When it comes to appointing a Best Man a groom goes for a person he counts as being a great friend, not necessarily the person he thinks can make a great speech. Grooms are in the middle of an emotional maelstrom; suddenly everything is viewed through incredibly dewy eyed beer googles, every moment in their past becomes pivotal, every meal memorable and every friend, new or old, somebody who's played a part in their epic story. They want their choice of best man to mean something to the wider world. Maybe it was the childhood friend who stopped them from getting their head flushed down the loo on the first day of school, maybe it was the guy who showed them on their first day at work how to top up the toner on the photocopier or maybe...you're his brother.
Whoever they choose there is one thing they all have in common: the groom wants you to be funny and he wants you to make him look good. Really good. And therein lies a huge problem - even if the Groom is the nicest guy in the world and has climbed Everest whilst raising money for orphans, you're not going to know about huge chunks of his life and feel you can't possibly do him justice. Schoolboy friends frequently know nothing about his twenties, work friends know nothing about his school days and brothers tend to know little about anything outside the home. This can cause abject panic amongst Best Men as they worry about how they're going to fill in the blanks to a life they hardly know.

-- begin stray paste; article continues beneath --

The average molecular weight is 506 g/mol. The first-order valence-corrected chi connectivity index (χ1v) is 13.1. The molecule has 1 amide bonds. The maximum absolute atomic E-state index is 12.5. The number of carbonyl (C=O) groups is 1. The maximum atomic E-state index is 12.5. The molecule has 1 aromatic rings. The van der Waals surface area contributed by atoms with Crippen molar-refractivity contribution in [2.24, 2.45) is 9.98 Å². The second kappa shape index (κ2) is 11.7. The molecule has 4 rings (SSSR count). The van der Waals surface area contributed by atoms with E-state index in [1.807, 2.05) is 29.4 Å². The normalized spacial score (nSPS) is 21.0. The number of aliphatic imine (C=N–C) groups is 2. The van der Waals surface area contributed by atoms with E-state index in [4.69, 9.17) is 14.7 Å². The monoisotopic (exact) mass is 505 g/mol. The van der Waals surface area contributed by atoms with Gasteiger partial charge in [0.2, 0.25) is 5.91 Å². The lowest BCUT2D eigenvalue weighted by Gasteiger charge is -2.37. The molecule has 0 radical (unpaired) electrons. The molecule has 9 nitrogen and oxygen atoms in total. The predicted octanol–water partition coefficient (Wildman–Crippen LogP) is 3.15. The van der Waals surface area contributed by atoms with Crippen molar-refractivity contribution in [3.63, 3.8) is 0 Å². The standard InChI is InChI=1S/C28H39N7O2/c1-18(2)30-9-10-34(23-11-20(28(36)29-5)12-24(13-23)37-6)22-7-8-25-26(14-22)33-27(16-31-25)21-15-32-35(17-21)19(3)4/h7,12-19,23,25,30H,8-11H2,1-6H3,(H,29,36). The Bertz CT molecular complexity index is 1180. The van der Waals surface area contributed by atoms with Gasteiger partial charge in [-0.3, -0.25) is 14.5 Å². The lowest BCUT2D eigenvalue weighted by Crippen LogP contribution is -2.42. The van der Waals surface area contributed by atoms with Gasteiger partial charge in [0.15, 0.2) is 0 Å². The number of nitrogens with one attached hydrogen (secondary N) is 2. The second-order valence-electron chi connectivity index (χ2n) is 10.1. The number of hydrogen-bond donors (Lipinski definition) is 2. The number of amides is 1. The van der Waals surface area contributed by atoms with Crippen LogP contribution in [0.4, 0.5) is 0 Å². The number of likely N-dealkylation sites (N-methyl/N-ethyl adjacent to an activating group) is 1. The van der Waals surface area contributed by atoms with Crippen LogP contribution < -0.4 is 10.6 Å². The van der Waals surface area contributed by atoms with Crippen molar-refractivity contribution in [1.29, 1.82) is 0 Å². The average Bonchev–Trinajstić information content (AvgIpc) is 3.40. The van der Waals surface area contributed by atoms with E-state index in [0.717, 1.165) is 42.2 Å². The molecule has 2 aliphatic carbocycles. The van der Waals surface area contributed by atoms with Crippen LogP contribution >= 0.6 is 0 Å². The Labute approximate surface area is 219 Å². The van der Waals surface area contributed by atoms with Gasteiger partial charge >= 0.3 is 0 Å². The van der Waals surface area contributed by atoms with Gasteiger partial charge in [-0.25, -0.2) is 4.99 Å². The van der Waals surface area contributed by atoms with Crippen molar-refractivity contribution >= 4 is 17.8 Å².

There is no need to worry.You are simply looking at things in the wrong way.
A good Best Man speech
is not simply a trail of anecdotes. Nothing is more dull to listen to than yet another story about how the groom, when drunk, did something reasonably funny and then woke up in his clothes. We've all done it, and to be honest we've probably done it better. As a Best Man you've got to be inclusive and so should avoid any stories where a group of half cut guys he went to school with will be slapping their thighs and the rest will be ironing out imaginary creases in the tablecloth. In fact my policy is to just avoid stories full stop...and I hope my reviews speak for themselves.
Don't worry about what you don't know and instead focus on what you do - it's enough. A good Best Man Speech is around 1000 words so there's not a whole heap of room to play with. Think what qualities he had as a child and see of there's a funny way to extrapolate those into adult life. You can do the opposite if you've only known him through work.
Remember you only have to be funny, not accurate, not detailed, not fawning. Just funny. So, if you're struggling for gaps in his life just make them up and nobody, least of all the groom, will care in the slightest. The best Best Man Speeches I've written have all had a little fabrication and a huge dollop of imagination in them, so don't let the boring truth, or lack of it, hold you back. For more inspiration and advice why not visit the Best Man Speech Examples page?